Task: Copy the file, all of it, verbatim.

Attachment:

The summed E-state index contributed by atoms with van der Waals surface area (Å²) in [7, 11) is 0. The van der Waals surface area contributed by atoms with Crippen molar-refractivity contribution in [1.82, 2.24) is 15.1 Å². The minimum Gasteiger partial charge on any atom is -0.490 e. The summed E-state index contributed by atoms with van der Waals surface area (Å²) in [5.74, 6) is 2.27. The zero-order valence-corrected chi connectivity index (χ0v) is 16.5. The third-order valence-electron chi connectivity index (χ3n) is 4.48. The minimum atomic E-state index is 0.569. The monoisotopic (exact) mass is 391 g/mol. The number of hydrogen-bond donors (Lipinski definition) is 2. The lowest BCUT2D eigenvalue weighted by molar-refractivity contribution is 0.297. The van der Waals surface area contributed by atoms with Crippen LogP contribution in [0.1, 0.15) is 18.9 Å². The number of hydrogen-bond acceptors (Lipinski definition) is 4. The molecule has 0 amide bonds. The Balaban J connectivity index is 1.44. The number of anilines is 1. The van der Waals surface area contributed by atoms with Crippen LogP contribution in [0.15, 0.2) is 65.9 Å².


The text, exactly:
The summed E-state index contributed by atoms with van der Waals surface area (Å²) in [7, 11) is 0. The van der Waals surface area contributed by atoms with Crippen molar-refractivity contribution in [1.82, 2.24) is 15.1 Å². The minimum Gasteiger partial charge on any atom is -0.490 e. The summed E-state index contributed by atoms with van der Waals surface area (Å²) in [5.74, 6) is 2.27. The zero-order valence-corrected chi connectivity index (χ0v) is 16.5. The third-order valence-electron chi connectivity index (χ3n) is 4.48. The minimum atomic E-state index is 0.569. The monoisotopic (exact) mass is 391 g/mol. The number of hydrogen-bond donors (Lipinski definition) is 2. The lowest BCUT2D eigenvalue weighted by molar-refractivity contribution is 0.297. The van der Waals surface area contributed by atoms with Crippen LogP contribution in [0.1, 0.15) is 18.9 Å². The number of hydrogen-bond acceptors (Lipinski definition) is 4. The molecule has 0 amide bonds. The Balaban J connectivity index is 1.44. The number of anilines is 1. The van der Waals surface area contributed by atoms with Crippen LogP contribution in [0.15, 0.2) is 65.9 Å².